A Brief Scan of the Ethical Investing Landscape

Ethical investing has existed for decades under many banners. It has enjoyed considerable momentum in recent years. In fact, according to a Xerox HR Consulting ‘ESG Flash survey’, 98% of investment managers incorporate ESG factors as part of their decision-making process1. This trend toward greater use of ESG considerations has been propelled by:

  • A generational value shift where institutional clients and their stakeholders put more emphasis on ESG;
  • Legislation and regulatory shifts, such as the January 1, 2016 implementation of a requirement by the Financial Services Commission of Ontario for pension plans to disclose if ESG factors are incorporated into the plan’s investment policies; and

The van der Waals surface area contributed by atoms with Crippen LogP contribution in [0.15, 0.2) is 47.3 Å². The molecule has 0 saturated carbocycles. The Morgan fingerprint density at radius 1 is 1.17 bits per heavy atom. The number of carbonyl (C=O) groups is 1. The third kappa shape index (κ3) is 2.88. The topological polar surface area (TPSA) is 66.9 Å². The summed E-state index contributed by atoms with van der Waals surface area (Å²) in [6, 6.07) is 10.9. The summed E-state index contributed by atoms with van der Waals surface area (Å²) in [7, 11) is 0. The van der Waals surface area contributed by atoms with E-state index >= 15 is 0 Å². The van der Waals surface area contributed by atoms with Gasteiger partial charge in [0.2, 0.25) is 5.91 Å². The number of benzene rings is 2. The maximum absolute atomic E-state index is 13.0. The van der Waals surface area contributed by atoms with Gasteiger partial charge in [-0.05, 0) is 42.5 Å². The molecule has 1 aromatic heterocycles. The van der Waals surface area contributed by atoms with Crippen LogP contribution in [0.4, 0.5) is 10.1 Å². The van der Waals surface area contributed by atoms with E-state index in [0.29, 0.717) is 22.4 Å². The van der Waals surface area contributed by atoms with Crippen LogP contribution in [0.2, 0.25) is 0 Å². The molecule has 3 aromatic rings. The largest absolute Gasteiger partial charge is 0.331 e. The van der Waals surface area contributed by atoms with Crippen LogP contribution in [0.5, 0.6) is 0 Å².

• The expanding availability of ESG data, allowing investment managers the ability to score, rank and screen stocks on ESG factors. This prevalence of data also provides clients with the ability to monitor the ESG levels of their portfolios.

The most prevalent form of ESG investing, over the past 25 years, has followed an exclusionary approach. That is, clients allowed their investment managers the freedom to build a portfolio from a given universe of stocks except for expressed prohibitions. Generally, these prohibited stocks have been the so-called “sin” stocks, such as alcohol, tobacco and gambling. This form of taking ESG into consideration by excluding known stocks or sectors is likely to remain a prevalent form of ESG investing.